Wednesday, January 18, 2012

Environment and Health: ALLERGY - The Silent Pandemic

Allergy from butterflies and flowers

Food allergy.

Dr Abe V Rotor

Our body reacts to substances it can’t tolerate, such as pollen and dust. These environmental antigens or allergens are normally harmless, but the immune system of certain persons views them as harmful. There are many types of allergies, such as skin and food allergies, and many different types of allergic reactions, which can range from skin rash to vomiting and diarrhea.

Evolutionarily our immune system is adapted to combat pathogens – viruses, bacteria, fungi – but modern living and modern medicine have greatly eliminated much of these threats on one hand, and rendered our immune system idle on the other. The immune system isn’t challenged in the same way. Instead of developing to target real threats, such as bacteria, the immune system may dysfunction and begins to trigger allergies.

In fact it has become maverick that it attacks substances, including those secreted by our body, so that by attacking non-harmful substances, it creates more harm, and even death. Thus the hygiene hypothesis explains why there are much more allergy cases in affluent societies than in marginal societies. A case in point is that West Germany where people lived with high standard of living were suffering allergies much, much more than their counterparts living a simple life style in East Germany.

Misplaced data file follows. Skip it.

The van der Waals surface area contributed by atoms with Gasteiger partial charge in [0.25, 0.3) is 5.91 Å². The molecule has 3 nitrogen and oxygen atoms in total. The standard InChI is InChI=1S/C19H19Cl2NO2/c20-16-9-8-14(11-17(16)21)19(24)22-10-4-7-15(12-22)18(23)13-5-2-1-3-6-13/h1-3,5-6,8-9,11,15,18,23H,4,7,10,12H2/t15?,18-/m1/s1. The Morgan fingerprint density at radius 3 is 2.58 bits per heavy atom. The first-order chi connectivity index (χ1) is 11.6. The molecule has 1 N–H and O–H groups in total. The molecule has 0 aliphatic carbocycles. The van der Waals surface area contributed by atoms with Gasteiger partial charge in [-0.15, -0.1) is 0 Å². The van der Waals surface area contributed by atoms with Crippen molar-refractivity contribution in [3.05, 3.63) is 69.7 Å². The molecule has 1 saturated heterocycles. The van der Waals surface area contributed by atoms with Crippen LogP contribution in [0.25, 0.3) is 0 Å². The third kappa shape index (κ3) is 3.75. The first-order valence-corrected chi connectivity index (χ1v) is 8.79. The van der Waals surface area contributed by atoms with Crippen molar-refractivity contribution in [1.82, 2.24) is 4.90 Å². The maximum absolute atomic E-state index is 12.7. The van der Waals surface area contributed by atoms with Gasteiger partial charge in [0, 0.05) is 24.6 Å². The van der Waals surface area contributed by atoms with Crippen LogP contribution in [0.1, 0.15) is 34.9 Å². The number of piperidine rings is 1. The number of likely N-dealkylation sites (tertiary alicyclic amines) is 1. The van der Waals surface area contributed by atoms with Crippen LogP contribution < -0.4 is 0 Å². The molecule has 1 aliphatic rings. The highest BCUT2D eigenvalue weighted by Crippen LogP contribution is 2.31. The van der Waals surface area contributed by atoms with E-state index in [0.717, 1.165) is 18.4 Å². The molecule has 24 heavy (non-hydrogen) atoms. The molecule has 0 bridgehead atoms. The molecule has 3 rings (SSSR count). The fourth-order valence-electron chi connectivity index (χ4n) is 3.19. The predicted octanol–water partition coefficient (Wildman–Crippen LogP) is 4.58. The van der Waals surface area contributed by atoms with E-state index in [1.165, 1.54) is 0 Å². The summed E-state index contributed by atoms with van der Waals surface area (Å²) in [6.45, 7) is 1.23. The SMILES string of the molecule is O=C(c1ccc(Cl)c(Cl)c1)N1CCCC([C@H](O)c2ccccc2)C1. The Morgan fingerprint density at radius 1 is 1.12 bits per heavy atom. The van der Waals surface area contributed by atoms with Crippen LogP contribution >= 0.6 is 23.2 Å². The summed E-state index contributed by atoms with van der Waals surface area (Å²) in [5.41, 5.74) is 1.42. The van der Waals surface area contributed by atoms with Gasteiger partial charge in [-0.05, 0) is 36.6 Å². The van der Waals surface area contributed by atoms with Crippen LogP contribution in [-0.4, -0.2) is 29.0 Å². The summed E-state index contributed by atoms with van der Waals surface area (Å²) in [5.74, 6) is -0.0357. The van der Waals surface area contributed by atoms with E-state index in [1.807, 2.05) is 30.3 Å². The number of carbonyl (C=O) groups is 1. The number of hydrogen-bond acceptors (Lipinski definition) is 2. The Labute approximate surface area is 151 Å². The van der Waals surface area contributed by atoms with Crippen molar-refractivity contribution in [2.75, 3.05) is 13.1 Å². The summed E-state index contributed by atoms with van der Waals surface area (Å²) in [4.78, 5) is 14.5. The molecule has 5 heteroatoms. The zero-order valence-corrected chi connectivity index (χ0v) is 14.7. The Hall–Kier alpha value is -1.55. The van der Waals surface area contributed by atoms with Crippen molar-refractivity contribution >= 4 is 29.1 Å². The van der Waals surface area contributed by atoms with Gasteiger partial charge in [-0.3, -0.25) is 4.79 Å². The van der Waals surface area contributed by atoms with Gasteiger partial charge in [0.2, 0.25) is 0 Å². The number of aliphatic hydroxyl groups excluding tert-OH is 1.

Allergies are a worldwide problem. They are often overlooked by doctors and patients and can lead to serious health problems. It means also needless suffering. Allergies disturbs sleep, adversely affect active life and good disposition. Kids and adults alike are more likely to develop asthma, sinus and ear infections, especially if their allergies go untreated.

Mechanics of Allergy
Here is an example. People who develop allergic rhinitis have an excess of a certain class of antibodies, called IgE, which makes them unusually sensitive to these otherwise harmless substances. All the symptoms of allergic rhinitis are really part of the immune response.
So what really happens in an allergic person? Medically it is explained this way.

“Following the body's first exposure to the allergen, the white blood cells produce antibodies, specifically IgE antibodies, that prepare the immune system for the next encounter with that same allergen. This first exposure to pollen will not produce any outward allergic symptoms, but inside, the IgE antibodies attach themselves to mast cells. Mast cells are cells that can be found in the respiratory system, gastrointestinal tract, and skin.

During the second and subsequent exposures to pollen, this allergen will combine with the IgE antibody and release chemicals, such as histamine, in the mast cells, thus producing the allergy symptoms of a runny nose, watery eyes, and sneezing.” ~

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